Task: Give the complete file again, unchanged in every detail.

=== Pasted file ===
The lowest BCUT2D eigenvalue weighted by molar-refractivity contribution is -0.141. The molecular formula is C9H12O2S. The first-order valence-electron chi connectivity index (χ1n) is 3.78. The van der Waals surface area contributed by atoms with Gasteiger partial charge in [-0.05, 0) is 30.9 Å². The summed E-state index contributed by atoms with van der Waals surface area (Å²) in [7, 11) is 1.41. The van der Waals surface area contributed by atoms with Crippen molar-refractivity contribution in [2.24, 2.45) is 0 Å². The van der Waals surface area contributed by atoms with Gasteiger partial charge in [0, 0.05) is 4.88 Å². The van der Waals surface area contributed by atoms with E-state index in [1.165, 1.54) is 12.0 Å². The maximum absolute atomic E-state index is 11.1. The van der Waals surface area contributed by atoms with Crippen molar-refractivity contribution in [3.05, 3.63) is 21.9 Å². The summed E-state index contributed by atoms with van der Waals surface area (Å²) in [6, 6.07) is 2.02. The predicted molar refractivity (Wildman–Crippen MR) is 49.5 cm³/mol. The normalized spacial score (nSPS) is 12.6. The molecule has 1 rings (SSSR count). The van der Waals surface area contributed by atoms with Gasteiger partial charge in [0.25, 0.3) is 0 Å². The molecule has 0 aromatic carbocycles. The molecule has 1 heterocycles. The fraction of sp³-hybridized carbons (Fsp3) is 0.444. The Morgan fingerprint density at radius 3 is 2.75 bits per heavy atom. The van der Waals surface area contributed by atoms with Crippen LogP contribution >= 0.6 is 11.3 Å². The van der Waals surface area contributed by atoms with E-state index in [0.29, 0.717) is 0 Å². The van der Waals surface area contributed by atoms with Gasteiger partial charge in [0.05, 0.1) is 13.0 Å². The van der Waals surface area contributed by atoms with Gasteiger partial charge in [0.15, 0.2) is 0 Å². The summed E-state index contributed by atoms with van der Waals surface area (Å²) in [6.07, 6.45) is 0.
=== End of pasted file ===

The lowest BCUT2D eigenvalue weighted by molar-refractivity contribution is -0.141. The molecular formula is C9H12O2S. The first-order valence-electron chi connectivity index (χ1n) is 3.78. The van der Waals surface area contributed by atoms with Gasteiger partial charge in [-0.05, 0) is 30.9 Å². The summed E-state index contributed by atoms with van der Waals surface area (Å²) in [7, 11) is 1.41. The van der Waals surface area contributed by atoms with Crippen molar-refractivity contribution in [2.24, 2.45) is 0 Å². The van der Waals surface area contributed by atoms with Gasteiger partial charge in [0, 0.05) is 4.88 Å². The van der Waals surface area contributed by atoms with E-state index in [1.165, 1.54) is 12.0 Å². The maximum absolute atomic E-state index is 11.1. The van der Waals surface area contributed by atoms with Crippen molar-refractivity contribution in [3.05, 3.63) is 21.9 Å². The summed E-state index contributed by atoms with van der Waals surface area (Å²) in [6, 6.07) is 2.02. The predicted molar refractivity (Wildman–Crippen MR) is 49.5 cm³/mol. The normalized spacial score (nSPS) is 12.6. The molecule has 1 rings (SSSR count). The van der Waals surface area contributed by atoms with Gasteiger partial charge in [0.25, 0.3) is 0 Å². The molecule has 0 aromatic carbocycles. The molecule has 1 heterocycles. The fraction of sp³-hybridized carbons (Fsp3) is 0.444. The Morgan fingerprint density at radius 3 is 2.75 bits per heavy atom. The van der Waals surface area contributed by atoms with Crippen LogP contribution >= 0.6 is 11.3 Å². The van der Waals surface area contributed by atoms with E-state index in [0.29, 0.717) is 0 Å². The van der Waals surface area contributed by atoms with Gasteiger partial charge in [0.05, 0.1) is 13.0 Å². The van der Waals surface area contributed by atoms with Gasteiger partial charge in [0.15, 0.2) is 0 Å². The summed E-state index contributed by atoms with van der Waals surface area (Å²) in [6.07, 6.45) is 0.